Rein In Her Spirit But Don't Break It

Brian has three daughters. His oldest no longer wants to use her commission board or her envelopes. She wants to do with her money what she wants.

QUESTION: Brian in Austin has three daughters. His oldest is independent and entrepreneurial. At 10, she no longer wants to use her commission board or her envelopes. She wants to do with her money what she wants. Dave advises Brian to have a serious conversation with his daughter.

ANSWER: The way it would’ve sounded at our house—and everybody manages these situations differently—is this: “You’re 10. I’m bigger than you, and I’m smarter than you. You’re a very smart young lady and ahead of your age group in your maturity on some things, but you’re not yet a grownup, so you don’t get to make your decisions except to the extent they’re ones that I agree with that are profitable for you. I love you, and I am going to control you to protect you from yourself. I’m your dad, and that should make you feel very safe at some times and very angry at other times. Neither one do I really care about. You’re going to do what I say. In the middle of that, here’s what’s going to happen. I’m going to teach you while you’re under my wing how to be a successful person. That means I have to help you grow some of your muscles. That’s not just your real muscles; that’s also your emotional muscles and your spiritual muscles and your financial muscles and your academic muscles. So just like I’m going to make you do your homework because I know you need knowledge to exist in this world and you have to learn how to learn, I’m also going to make you give, save, spend, and work. When you make money and you’re less than 18 years old and you live in my home, you have no rights. You will do what I say. I’m not going to play that card. Instead, I’m going to talk to you about why it’s wise to learn these things, and as long as you agree with my wisdom, then we’re going to be okay. When you don’t, I’m just going to make you do it, because it’s my job to help you grow those muscles. I appreciate that you’ve got an independent and an entrepreneurial spirit, and I want to encourage that, but that’s not going to allow you to make all your own decisions. You’re a freaking 10-year-old.”

That’s how it would’ve sounded at our house. A lot of love. Not a control freak. It’s not about me. It’s not about toxicity. It’s not about abuse. But I am not confused of who’s in charge here, and she shouldn’t be. The problem with one of these who’s got all this spunk and spirit is that’s the thing that will make them extra special in life, and that’s the thing that will destroy their life if you don’t learn to channel it and they don’t, too. That strong will is a benefit, and it’s a curse. I know; I am one of them. The Strong-Willed Child by Dr. James Dobson is an old book, and it still applies.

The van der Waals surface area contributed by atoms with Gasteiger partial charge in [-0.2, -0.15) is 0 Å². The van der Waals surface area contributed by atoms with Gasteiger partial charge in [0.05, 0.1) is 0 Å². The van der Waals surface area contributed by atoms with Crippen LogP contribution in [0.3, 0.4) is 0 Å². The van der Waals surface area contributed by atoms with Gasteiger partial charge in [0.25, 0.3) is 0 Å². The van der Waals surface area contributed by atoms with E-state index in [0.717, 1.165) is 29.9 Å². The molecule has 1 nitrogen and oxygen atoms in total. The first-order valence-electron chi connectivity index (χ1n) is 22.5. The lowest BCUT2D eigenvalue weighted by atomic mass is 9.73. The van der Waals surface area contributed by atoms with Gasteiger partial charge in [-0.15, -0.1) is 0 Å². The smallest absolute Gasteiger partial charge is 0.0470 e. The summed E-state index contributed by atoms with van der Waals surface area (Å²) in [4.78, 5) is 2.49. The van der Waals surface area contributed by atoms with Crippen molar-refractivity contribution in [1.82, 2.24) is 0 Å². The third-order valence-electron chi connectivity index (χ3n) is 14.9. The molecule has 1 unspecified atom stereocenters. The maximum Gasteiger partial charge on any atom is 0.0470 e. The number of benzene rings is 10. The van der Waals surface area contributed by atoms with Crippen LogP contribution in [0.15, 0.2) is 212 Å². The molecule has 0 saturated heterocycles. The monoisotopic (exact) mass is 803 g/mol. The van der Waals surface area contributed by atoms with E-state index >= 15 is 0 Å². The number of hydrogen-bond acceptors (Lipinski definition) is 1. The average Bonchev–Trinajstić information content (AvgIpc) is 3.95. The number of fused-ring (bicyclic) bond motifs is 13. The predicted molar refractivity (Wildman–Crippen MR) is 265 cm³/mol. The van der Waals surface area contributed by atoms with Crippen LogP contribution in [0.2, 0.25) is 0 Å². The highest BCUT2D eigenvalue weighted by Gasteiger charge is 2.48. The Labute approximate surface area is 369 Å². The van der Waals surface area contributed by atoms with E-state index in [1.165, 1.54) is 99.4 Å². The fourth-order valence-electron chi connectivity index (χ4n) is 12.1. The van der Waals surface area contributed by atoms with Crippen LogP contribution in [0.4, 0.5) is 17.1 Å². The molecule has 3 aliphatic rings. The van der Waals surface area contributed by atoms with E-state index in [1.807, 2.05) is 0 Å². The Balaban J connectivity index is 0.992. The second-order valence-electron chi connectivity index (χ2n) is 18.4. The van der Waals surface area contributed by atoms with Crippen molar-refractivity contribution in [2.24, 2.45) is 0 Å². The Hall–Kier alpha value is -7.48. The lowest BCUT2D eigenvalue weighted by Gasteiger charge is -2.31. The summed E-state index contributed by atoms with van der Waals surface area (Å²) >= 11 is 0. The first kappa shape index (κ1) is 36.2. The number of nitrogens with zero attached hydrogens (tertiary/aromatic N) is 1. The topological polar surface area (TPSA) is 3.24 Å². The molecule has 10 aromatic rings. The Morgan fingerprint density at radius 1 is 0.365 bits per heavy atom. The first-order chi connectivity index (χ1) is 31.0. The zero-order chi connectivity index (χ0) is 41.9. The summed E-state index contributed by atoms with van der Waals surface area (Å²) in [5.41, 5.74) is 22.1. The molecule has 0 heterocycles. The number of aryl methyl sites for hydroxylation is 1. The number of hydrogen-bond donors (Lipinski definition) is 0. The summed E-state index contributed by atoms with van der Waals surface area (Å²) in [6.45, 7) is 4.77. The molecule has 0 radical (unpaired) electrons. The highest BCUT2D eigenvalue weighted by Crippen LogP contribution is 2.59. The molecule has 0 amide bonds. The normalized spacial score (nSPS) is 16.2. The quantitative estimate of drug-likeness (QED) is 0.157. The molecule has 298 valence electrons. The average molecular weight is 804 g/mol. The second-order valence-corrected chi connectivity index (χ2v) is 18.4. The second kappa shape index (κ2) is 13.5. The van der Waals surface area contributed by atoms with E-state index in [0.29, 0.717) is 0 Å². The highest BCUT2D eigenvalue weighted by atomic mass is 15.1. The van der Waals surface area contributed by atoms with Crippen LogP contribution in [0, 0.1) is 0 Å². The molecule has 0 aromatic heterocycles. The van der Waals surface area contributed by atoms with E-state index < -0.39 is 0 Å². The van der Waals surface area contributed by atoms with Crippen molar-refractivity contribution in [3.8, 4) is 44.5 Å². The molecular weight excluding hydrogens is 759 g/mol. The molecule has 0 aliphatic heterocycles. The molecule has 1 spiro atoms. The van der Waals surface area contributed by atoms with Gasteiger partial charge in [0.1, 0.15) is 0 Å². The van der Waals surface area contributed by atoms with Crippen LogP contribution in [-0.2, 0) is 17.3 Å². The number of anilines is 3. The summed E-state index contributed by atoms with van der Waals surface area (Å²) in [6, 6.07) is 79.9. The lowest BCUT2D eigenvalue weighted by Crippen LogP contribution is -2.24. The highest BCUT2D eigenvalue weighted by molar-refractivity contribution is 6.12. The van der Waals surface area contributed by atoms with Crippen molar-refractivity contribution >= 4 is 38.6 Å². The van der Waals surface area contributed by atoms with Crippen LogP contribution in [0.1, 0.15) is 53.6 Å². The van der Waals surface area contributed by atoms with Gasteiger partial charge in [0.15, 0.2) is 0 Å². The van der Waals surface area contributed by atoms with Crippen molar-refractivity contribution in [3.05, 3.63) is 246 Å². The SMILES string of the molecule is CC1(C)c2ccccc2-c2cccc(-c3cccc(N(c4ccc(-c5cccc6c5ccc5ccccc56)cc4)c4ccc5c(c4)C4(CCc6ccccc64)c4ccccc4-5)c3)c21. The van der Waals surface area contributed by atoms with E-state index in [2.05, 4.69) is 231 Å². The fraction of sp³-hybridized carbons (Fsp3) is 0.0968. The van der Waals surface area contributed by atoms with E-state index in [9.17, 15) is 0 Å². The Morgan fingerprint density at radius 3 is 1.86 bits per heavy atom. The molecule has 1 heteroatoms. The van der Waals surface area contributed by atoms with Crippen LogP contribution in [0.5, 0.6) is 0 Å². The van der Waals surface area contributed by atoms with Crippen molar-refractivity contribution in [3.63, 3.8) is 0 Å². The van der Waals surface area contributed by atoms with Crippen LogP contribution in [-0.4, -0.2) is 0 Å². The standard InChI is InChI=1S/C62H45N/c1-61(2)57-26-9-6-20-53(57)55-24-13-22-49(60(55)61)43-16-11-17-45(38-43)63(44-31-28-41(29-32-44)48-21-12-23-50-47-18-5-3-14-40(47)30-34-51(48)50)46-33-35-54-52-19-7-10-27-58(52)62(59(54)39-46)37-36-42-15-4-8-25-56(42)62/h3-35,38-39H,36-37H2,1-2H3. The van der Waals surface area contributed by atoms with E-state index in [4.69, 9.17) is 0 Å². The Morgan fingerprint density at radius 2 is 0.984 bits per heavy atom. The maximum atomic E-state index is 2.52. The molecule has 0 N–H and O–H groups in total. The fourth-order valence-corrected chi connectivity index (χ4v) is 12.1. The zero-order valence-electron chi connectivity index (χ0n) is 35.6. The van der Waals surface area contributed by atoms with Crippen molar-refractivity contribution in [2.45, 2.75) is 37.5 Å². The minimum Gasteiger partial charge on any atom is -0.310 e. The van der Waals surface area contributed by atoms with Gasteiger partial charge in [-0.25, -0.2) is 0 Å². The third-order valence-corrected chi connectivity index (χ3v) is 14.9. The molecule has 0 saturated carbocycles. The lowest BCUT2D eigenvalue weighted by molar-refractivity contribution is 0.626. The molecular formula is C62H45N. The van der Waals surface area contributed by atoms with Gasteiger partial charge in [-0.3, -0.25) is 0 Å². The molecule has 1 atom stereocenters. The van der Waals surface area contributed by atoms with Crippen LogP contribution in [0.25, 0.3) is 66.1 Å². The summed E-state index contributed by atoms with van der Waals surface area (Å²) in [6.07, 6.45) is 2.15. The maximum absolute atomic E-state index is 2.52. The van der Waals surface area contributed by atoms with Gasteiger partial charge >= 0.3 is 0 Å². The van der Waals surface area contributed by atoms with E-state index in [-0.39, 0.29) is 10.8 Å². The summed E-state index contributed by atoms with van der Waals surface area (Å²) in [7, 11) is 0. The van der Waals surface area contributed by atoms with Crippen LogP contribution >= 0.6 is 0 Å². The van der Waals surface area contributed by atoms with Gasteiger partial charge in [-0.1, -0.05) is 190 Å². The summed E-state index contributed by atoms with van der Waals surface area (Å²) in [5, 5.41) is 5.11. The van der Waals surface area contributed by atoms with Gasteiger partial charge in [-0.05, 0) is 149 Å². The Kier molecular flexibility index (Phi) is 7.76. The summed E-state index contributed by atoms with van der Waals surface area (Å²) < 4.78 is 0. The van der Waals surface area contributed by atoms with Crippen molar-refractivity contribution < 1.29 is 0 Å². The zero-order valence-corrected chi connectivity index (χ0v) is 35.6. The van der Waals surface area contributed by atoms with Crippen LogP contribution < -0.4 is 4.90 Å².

We don’t want to break their spirit, but just because they have a spirit doesn’t mean I surrender my right to be a loving, guiding, strong father. They’re going to learn to work. They’re going to bathe. They’re going to do their homework. They’re going to clean their rooms. You don’t run wild. You’re not a bohemian. You’re a freaking child. That’s how this works. What happens is they become very comfortable with those boundaries, and they grow up to be very confident, healthy, emotionally well-balanced people within those boundaries. When they fly, they can stand on their own because they have strength and boundaries. People who have strength and no boundaries quickly make a group of enemies because the whole world’s about them when they become an adult.

This kid’s got it made. She’s got a dad who loves her, and he’s there and he cares. That puts her ahead of half the kids in our society. She’s going to be fine. My thing is don’t pound them, but on the other hand, don’t let them run the show. And dude, they will run the show starting at about 10 years old if you let them. It takes a firm, strong spirit to lead them through that next 10 years. If you do that well now, you’re going to have great teenage years. Another book to check out is Preparing for Adolescence by Dennis Rainey. It helps you set some of those things up in your mind like I was just talking about. You really need somebody else to tell you that that intuition of yours isn’t crazy.